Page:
As much as I remember, this 'stacking' makes the image sensing part flatter and increases acceptance angles which helps with optical performance wide open and off-centre.
Petrogel: Das ist eine teure nutzlos roten Punkt !!!
WoodWorks: Oh for God's sake...Güt?! Do you think umlauts are cute or something? Stüpid!
Or rather: Hop Wallis!
Das ist EIN teureR nutzloseR roteR Punkt.
Boissez: It has only one competitor: the Sony RX1R and that one costs 1000$ less but has a slower lens without IS. The price isn't as crazy as some people here suggest.
And you have to pay extra for the EVF with the RX1R (though you might have already factored that in to arrive at the $1000 difference). Moreover, the EVF being built-in makes the package easier to handle. The Q's EVF also has a higher resolution.
I'd say right know, the Q might be the most competitive Leica camera.
Valiant Thor: I'll wait for the Panasonic version.
Hope you haven't been waiting for the Panasonic versions of the X1, X2, X3, X Vario and the T.
Is the display also B&W only, ie, are the menus also B&W?
FantasticMrFox: "Before the firmware update for the X-T1, it could focus down to 2.5EV. After the update, it can focus all the way down to 0.5EV."
Am I being confused here, is this a mistake by DPR or does the X-T1 really just focus down to 0.5EV? Considering that the Pentax K3 focuses down to -3EV and the Panasonic GX7 even goes down to -4EV, that's just laughable.
It's behind the competition in regard to PDAF if we include DSLRs.
Tord S Eriksson: @Smiler,
I think it a bit like cars: very many use the same engine, but you can hardly say that any Volvo have been the same as a VW, even if they shared the engine, or that a Saab is a Triumph, even if the engine they used sometimes was exactly the same.
A modern camera has four basic parts: the body, the sensor, the firmware, and, finally, the processor (which we customers have even less knowledge of, it can't be so that every camera maker has its own processor-making plant),
Slight variations of these basic parts affects the end result a lot!
Pentax seem to use the same sensor for years, and still the end results differ a lot, and I think Olympus has done the same.
Pretty sure DPReview jumps a lot of models till they find something they find interesting, although some model series get a lot of coverage, like the A7 series, the 5D, and the RX100, variations!
Ericsson now mainly make telecommunications equipment as in the equipment the mobile phone and internet providers need to build their network.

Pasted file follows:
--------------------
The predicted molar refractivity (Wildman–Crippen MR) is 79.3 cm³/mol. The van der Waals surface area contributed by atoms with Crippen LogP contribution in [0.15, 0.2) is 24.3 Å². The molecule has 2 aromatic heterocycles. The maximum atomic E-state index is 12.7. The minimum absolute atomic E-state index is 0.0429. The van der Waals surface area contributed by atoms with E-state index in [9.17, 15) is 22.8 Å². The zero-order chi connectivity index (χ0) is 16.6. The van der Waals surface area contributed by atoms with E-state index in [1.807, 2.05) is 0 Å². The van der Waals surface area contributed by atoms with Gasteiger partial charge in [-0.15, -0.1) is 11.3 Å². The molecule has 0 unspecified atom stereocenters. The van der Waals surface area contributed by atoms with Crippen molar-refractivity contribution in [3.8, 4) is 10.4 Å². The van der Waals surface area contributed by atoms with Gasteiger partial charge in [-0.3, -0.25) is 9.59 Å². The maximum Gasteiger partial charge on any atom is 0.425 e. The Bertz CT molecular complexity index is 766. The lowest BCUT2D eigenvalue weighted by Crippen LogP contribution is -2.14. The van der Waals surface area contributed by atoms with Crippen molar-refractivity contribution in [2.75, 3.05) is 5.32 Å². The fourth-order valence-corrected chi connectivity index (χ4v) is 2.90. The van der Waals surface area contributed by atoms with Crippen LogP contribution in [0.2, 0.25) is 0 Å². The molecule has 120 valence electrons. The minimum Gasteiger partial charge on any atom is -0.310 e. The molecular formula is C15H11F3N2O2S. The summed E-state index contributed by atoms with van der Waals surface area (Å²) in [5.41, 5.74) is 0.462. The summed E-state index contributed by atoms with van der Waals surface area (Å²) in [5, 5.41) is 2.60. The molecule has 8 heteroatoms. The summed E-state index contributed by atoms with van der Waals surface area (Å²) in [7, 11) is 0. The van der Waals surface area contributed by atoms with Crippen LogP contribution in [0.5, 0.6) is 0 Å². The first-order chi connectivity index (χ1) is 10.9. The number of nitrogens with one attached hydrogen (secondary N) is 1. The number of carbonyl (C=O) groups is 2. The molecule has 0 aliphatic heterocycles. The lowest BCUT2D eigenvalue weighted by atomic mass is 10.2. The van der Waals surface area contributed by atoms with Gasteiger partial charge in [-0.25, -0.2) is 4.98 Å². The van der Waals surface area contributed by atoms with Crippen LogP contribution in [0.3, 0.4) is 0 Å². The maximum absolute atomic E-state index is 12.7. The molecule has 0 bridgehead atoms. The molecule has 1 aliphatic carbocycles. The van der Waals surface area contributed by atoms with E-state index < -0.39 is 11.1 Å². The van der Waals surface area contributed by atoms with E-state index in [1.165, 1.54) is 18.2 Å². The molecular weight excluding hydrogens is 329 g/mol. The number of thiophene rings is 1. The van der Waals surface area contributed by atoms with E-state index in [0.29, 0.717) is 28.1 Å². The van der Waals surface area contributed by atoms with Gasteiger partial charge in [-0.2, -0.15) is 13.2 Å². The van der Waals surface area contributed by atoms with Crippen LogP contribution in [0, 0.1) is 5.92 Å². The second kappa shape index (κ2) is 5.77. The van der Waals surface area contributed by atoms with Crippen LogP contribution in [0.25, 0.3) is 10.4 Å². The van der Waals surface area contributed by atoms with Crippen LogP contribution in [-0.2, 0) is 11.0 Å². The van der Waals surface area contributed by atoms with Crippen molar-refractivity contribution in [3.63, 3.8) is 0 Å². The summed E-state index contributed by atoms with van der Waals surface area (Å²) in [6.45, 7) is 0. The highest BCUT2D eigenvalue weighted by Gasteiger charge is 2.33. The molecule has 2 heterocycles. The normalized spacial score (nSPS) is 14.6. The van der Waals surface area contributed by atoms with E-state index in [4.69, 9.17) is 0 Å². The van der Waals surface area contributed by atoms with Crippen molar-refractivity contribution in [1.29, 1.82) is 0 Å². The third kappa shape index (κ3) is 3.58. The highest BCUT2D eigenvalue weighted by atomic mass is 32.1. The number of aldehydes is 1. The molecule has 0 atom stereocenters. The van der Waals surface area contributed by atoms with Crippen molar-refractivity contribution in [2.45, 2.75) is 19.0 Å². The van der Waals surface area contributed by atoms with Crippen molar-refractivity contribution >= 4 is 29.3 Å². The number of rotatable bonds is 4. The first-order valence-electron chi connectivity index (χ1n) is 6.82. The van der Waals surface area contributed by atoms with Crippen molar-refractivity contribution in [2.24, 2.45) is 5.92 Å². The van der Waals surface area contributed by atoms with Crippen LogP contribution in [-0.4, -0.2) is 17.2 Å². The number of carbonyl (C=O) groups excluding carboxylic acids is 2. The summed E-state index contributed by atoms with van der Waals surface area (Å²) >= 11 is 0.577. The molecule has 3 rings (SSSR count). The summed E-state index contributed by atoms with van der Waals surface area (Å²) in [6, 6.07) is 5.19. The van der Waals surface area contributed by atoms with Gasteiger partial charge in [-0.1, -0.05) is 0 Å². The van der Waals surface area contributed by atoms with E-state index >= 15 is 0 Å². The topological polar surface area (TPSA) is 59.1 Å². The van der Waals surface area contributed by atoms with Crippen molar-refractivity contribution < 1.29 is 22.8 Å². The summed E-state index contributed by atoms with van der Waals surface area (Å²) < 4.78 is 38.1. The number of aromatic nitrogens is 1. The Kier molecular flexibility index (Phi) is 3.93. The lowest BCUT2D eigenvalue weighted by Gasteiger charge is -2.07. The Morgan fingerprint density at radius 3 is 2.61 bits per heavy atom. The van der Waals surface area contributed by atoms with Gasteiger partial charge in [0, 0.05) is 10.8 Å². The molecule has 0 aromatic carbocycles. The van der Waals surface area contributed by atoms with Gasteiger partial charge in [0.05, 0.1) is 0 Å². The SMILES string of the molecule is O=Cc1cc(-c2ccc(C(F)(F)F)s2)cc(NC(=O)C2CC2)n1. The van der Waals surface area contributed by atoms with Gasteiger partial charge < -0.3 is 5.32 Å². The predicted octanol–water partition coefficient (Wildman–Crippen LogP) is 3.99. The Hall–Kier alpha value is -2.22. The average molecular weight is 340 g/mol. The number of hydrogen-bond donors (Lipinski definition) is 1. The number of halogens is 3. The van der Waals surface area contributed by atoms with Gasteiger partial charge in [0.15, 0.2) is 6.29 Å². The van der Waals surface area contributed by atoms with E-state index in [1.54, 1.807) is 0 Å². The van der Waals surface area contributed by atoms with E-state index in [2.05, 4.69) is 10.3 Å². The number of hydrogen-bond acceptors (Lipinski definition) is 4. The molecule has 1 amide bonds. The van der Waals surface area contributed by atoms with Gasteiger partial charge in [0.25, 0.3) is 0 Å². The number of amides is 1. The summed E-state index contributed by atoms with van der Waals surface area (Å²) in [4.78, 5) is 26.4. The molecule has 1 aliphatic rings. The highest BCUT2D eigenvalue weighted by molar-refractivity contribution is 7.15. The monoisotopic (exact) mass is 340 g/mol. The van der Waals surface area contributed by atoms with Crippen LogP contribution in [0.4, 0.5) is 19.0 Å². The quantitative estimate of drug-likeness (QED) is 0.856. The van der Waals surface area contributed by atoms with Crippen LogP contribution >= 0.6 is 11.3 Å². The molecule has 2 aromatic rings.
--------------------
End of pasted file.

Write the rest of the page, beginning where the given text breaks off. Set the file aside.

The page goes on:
nawknai: Really? I always figured their share to be well over 50%. :O
Canon takes a bite, Panasonic takes a small bite, Samsung takes an even smaller bite, and then there are companies like Aptina.
They are talking about the whole imaging sensor market, from automotive over industrial, smartphones to digital cameras. What is not clear is which metric they are using. It could be units (as in number of sensors) or revenue. I think it is more likely 40.2% of all sensor revenue as comparing unit sales is less meaningful. Another interesting metric would be combined sensor surface.
upuaut: This image was taken 7 months from now! Cool
Yes, the exposure is still on-going and is planned to be finished by then.
rrccad: okay. so if I'm shooting static scenes. why do I need pixel shifting, since I can usually keep the ISO low, and increase the shutter speed anyways, since you're a) already using tripod (have to for pixel shifting) b) taking images of static scenes.
at least with Olympus - you can see the benefit for product photography, this though outside of reviews .. I'm at a loss to when I'd actually use it and need it.
should be interesting to see all the people in here SCREAMING in mortal agony over the lack of a flash, wifi, articulating screen,etc,etc... especially after all the ranting over the 7DII not having it ;)
It gives you image stacking in the camera resulting in a single file that can go right into your raw converter (and not requiring the raw converter to group and merge multiple images, or even requiring exports to separate stacking software). The single file also means you only need the storage space for 1 file instead of 4.
And while this only provides 2x the exposure on the green channel (than a standard 4-image stack which in theory requires the same total capture time), it eliminates the (color) noise that's created when interpolating color from signals that already are noisy (as every signal is). And this 'interpolating-noise' is something nobody really has a good handle on as it depends on the specific raw converter. Whether that results in overall less noise than a conventional 4-image stack is something I don't know, but I'd assume it results in differently structured noise.
And this is added to the increased color resolution (including the massive reduction in color moire).